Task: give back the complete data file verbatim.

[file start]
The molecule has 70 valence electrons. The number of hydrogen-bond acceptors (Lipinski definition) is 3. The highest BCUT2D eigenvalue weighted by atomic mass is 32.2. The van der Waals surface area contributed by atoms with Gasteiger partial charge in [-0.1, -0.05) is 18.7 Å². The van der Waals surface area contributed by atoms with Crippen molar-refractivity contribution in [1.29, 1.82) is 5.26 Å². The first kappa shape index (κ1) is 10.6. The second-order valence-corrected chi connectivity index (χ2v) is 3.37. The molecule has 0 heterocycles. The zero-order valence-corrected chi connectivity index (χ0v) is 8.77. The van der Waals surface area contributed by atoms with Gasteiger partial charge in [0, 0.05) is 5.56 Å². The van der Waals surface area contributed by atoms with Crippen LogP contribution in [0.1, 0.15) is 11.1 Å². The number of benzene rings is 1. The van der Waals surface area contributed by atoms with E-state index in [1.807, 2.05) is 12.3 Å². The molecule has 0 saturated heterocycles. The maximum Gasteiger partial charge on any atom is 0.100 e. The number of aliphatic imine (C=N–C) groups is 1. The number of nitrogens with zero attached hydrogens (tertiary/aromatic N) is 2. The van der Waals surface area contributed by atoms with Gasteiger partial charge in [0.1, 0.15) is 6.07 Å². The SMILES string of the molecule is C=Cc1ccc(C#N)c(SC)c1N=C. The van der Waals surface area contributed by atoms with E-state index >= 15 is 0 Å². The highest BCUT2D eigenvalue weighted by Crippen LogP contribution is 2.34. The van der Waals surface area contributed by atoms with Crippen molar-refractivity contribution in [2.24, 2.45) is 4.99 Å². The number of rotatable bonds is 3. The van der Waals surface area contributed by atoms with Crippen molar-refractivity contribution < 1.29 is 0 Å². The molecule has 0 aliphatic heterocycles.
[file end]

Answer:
The molecule has 70 valence electrons. The number of hydrogen-bond acceptors (Lipinski definition) is 3. The highest BCUT2D eigenvalue weighted by atomic mass is 32.2. The van der Waals surface area contributed by atoms with Gasteiger partial charge in [-0.1, -0.05) is 18.7 Å². The van der Waals surface area contributed by atoms with Crippen molar-refractivity contribution in [1.29, 1.82) is 5.26 Å². The first kappa shape index (κ1) is 10.6. The second-order valence-corrected chi connectivity index (χ2v) is 3.37. The molecule has 0 heterocycles. The zero-order valence-corrected chi connectivity index (χ0v) is 8.77. The van der Waals surface area contributed by atoms with Gasteiger partial charge in [0, 0.05) is 5.56 Å². The van der Waals surface area contributed by atoms with Crippen LogP contribution in [0.1, 0.15) is 11.1 Å². The number of benzene rings is 1. The van der Waals surface area contributed by atoms with E-state index in [1.807, 2.05) is 12.3 Å². The molecule has 0 saturated heterocycles. The maximum Gasteiger partial charge on any atom is 0.100 e. The number of aliphatic imine (C=N–C) groups is 1. The number of nitrogens with zero attached hydrogens (tertiary/aromatic N) is 2. The van der Waals surface area contributed by atoms with Gasteiger partial charge in [0.1, 0.15) is 6.07 Å². The SMILES string of the molecule is C=Cc1ccc(C#N)c(SC)c1N=C. The van der Waals surface area contributed by atoms with E-state index >= 15 is 0 Å². The highest BCUT2D eigenvalue weighted by Crippen LogP contribution is 2.34. The van der Waals surface area contributed by atoms with Crippen molar-refractivity contribution in [2.24, 2.45) is 4.99 Å². The number of rotatable bonds is 3. The van der Waals surface area contributed by atoms with Crippen molar-refractivity contribution < 1.29 is 0 Å². The molecule has 0 aliphatic heterocycles.